Obama: Moment is 'now' to act for Mideast peace
After speech in Cairo, Obama seeks to lower Israel tensions; says serious about dialogue with Iran.
United States President Barack Obama said Friday that the "moment is now" to push forward a two-state solution, adding that both the Palestinians and Israel must get serious and prepare to make some difficult compromises.
Speaking a day after offering the Islamic world a "new beginning" with the United States, Obama reaffirmed his commitment to the peace process, saying he feared that if action was not taken now Palestinians and Israelis could become too entrenched to return to the peace table.
"I am confident that if we stick with it, having started early, we can make some serious progress this year," Obama told a news conference in Dresden with German Chancellor Angela Merkel.
"The moment is now for us to act on what we all know to be the truth, which is that each side is going to have to make some difficult compromises," Obama said after talks with Merkel.
"The United States can't solve this problem," the president added. The U.S. can be a "partner" in discussions to provide a framework and support, Obama said, but "ultimately" Israel and the Palestinians must reach a solution on their own.
Obama noted that in just his first five months in office, "we've seen extraordinary activity already on this issue, and that sent a signal to all the parties."
Merkel told reporters during their joint press conference that Germany was interested in having a secure state of Israel as well as a viable Palestinian state.
"I believe with the new U.S. administration, with President Obama there is a unique opportunity to see to it that the negotiation process is revived," Merkel said.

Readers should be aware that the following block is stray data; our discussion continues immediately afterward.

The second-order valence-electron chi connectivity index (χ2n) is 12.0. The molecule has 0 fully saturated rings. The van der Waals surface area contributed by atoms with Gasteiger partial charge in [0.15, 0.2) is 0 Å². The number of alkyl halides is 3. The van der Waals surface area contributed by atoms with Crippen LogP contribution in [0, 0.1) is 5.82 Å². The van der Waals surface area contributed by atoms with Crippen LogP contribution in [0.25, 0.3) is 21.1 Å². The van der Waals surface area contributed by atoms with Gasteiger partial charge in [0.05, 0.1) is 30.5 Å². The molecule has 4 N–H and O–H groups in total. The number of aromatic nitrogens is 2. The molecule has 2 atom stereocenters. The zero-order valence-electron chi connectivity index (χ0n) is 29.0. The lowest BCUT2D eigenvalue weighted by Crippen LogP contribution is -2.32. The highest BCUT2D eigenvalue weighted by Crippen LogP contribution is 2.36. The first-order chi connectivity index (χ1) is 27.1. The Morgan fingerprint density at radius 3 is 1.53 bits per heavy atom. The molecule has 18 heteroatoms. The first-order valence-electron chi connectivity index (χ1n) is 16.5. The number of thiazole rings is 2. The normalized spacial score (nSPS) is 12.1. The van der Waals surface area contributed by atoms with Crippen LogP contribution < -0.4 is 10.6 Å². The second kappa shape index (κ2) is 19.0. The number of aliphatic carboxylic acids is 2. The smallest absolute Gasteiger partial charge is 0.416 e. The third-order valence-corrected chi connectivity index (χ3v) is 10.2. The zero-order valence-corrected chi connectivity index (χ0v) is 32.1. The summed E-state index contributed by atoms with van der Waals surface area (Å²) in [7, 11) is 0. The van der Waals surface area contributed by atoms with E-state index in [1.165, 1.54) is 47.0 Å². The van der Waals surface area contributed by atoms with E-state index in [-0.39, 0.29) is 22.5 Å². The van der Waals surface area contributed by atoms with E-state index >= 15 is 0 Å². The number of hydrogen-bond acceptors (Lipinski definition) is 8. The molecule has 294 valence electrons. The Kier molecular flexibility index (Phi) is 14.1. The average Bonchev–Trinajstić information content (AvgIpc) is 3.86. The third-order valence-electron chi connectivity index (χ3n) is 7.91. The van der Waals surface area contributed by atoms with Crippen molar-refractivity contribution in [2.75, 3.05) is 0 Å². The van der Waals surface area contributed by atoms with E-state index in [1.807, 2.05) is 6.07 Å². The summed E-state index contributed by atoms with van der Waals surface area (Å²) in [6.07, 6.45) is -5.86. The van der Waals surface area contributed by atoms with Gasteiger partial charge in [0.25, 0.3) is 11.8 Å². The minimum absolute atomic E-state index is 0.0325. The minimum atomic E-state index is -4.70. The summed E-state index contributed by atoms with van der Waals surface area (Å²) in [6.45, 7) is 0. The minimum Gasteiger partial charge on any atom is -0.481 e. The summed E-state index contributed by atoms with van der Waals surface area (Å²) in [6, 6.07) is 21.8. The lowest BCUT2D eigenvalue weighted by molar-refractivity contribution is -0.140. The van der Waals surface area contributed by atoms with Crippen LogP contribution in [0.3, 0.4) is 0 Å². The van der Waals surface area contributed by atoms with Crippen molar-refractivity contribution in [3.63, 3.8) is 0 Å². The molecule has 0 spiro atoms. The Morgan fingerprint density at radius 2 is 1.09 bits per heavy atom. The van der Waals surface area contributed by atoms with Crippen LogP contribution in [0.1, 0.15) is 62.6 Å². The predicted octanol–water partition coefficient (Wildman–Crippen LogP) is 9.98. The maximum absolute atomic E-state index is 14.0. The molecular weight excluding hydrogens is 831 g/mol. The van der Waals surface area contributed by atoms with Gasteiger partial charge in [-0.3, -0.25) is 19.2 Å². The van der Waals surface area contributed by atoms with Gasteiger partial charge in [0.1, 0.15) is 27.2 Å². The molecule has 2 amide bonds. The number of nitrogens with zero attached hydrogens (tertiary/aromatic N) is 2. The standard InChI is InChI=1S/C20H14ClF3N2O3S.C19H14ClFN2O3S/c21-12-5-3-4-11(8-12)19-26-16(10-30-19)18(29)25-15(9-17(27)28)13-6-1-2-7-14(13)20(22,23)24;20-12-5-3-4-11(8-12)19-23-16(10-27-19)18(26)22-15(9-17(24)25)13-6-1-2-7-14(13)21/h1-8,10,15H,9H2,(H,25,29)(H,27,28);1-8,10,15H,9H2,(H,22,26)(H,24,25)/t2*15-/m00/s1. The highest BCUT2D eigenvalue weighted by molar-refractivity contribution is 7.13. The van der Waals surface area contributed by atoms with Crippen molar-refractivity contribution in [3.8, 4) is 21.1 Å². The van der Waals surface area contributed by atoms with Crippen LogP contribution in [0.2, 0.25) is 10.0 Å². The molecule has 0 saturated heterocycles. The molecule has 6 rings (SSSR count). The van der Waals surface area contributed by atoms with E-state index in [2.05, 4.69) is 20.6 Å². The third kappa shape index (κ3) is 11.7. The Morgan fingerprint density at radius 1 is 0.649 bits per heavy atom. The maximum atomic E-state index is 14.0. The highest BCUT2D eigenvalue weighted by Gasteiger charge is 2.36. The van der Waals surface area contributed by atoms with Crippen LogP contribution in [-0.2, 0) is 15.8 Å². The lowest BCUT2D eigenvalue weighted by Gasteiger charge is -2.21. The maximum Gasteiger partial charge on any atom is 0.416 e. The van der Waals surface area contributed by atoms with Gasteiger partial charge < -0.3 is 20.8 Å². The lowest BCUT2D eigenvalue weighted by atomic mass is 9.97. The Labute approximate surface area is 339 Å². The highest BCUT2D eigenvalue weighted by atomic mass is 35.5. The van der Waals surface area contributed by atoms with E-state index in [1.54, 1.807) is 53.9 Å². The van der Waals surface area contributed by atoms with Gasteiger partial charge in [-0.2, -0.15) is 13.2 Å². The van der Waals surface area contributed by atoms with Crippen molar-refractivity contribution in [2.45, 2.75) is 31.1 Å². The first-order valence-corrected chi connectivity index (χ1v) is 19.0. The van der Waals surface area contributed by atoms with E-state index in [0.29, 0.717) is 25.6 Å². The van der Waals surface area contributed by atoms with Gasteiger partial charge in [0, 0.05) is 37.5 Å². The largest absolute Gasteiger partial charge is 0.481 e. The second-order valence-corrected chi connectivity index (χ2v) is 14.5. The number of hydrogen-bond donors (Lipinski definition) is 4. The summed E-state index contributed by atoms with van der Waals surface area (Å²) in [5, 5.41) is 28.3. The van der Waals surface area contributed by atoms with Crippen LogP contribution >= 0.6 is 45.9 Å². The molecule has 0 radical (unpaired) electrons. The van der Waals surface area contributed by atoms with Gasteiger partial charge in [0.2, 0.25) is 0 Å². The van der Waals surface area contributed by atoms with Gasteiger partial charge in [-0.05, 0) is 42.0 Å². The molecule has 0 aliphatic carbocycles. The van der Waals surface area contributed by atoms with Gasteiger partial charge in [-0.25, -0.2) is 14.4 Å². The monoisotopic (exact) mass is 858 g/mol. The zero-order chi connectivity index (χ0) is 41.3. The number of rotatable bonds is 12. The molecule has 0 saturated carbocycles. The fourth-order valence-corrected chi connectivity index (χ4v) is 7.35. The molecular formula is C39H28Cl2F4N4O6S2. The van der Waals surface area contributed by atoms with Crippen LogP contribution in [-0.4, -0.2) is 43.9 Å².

Obama was in Germany on the third stop of a four-country trip that has already taken him to Saudi Arabia and Egypt, where he delivered a major address to Muslims on Thursday.
Obama also reiterated that he was serious about engaging Iran in dialogue over its contentious nuclear program, adding that he and Merkel had agreed that Tehran must be stopped before a nuclear arms race breaks out in the Middle East.
Following President Obama's address on Thursday, the U.S. administration is now trying to lower tensions with Israel.
Senior White House officials told Haaretz following the president's speech that "there is no crisis in our relationship with Israel, and we will succeed in reaching understandings on the matter of settlements."
Prime Minister Benjamin Netanyahu publicly commended Obama's speech in a statement issued by his bureau. In private conversations, however, he expressed disappointment at what he saw as a soft stance on Iran's nuclear ambitions.
Netanyahu watched Obama's speech with his closest advisers in his office in Jerusalem Thursday afternoon. Tension and uncertainty dominated the bureau ahead of the address, but was partly assuaged by a telephone call earlier in the day from Obama's aides to brief the Israeli leadership on some of the details of the speech that pertained to Israel, such as the call for establishing a Palestinian state and the demand for a freeze in settlement activity.
Following the speech, Netanyahu met again with his advisers, and then with ministers Moshe Ya'alon, Benny Begin and Dan Meridor. Also attending the meeting was Dov Weissglas, former prime minister Ariel Sharon's bureau chief, whom Netanyahu has consulted to find out what agreements Israel reached with the Bush administration over the road map peace plan and the settlements.
Saturday evening, after Foreign Minister Avigdor Lieberman and Defense Minister Ehud Barak return from their trips abroad, Netanyahu will convene a meeting with them plus Ya'alon, Begin and Meridor.
For all its praise for Obama's address, the skepticism in the statement issued by the prime minister's bureau was unmistakeable. The carefully worded statement expressed hope that "President Obama's important speech in Cairo will lead to a new period of reconciliation between the Arab and Muslim world and the State of Israel. We share President Obama's hope that the American effort will inaugurate a new era that will result in an end to the conflict and in pan-Arab recognition of Israel as the State of the Jewish people, which lives in security and peace in the Middle East."